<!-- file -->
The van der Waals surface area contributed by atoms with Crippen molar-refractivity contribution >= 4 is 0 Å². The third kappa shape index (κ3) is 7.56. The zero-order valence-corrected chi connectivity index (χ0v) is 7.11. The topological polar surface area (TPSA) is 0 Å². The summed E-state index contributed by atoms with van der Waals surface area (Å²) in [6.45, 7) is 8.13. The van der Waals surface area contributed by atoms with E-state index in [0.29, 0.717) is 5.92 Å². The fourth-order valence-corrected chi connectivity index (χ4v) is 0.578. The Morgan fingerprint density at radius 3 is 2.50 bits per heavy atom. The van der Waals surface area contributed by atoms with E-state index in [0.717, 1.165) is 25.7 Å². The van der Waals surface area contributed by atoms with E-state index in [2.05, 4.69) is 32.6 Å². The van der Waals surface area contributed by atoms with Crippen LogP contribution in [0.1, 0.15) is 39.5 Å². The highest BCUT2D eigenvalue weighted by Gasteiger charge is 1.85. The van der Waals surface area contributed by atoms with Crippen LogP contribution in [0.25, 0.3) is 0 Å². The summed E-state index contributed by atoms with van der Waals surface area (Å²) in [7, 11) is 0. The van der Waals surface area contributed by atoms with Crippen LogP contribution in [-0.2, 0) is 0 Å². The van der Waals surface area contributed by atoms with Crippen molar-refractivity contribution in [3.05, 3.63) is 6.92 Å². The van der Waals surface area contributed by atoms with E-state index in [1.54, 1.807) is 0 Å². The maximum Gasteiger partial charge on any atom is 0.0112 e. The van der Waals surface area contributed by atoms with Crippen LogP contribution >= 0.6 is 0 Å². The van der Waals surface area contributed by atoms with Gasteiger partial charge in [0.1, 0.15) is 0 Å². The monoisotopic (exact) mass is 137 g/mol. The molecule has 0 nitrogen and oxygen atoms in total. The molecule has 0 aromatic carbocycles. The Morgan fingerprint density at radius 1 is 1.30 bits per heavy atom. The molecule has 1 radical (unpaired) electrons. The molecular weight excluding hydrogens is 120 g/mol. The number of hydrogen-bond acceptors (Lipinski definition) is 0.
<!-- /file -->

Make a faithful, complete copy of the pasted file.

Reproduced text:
The van der Waals surface area contributed by atoms with Crippen molar-refractivity contribution >= 4 is 0 Å². The third kappa shape index (κ3) is 7.56. The zero-order valence-corrected chi connectivity index (χ0v) is 7.11. The topological polar surface area (TPSA) is 0 Å². The summed E-state index contributed by atoms with van der Waals surface area (Å²) in [6.45, 7) is 8.13. The van der Waals surface area contributed by atoms with E-state index in [0.29, 0.717) is 5.92 Å². The fourth-order valence-corrected chi connectivity index (χ4v) is 0.578. The Morgan fingerprint density at radius 3 is 2.50 bits per heavy atom. The van der Waals surface area contributed by atoms with E-state index in [0.717, 1.165) is 25.7 Å². The van der Waals surface area contributed by atoms with E-state index in [2.05, 4.69) is 32.6 Å². The van der Waals surface area contributed by atoms with Crippen LogP contribution in [0.1, 0.15) is 39.5 Å². The highest BCUT2D eigenvalue weighted by Gasteiger charge is 1.85. The van der Waals surface area contributed by atoms with Crippen LogP contribution in [0.25, 0.3) is 0 Å². The summed E-state index contributed by atoms with van der Waals surface area (Å²) in [7, 11) is 0. The van der Waals surface area contributed by atoms with Crippen LogP contribution in [-0.2, 0) is 0 Å². The van der Waals surface area contributed by atoms with Crippen molar-refractivity contribution in [3.05, 3.63) is 6.92 Å². The van der Waals surface area contributed by atoms with E-state index in [1.54, 1.807) is 0 Å². The maximum Gasteiger partial charge on any atom is 0.0112 e. The van der Waals surface area contributed by atoms with Crippen LogP contribution >= 0.6 is 0 Å². The van der Waals surface area contributed by atoms with Gasteiger partial charge in [0.1, 0.15) is 0 Å². The monoisotopic (exact) mass is 137 g/mol. The molecule has 0 nitrogen and oxygen atoms in total. The molecule has 0 aromatic carbocycles. The Morgan fingerprint density at radius 1 is 1.30 bits per heavy atom. The molecule has 1 radical (unpaired) electrons. The molecular weight excluding hydrogens is 120 g/mol. The number of hydrogen-bond acceptors (Lipinski definition) is 0.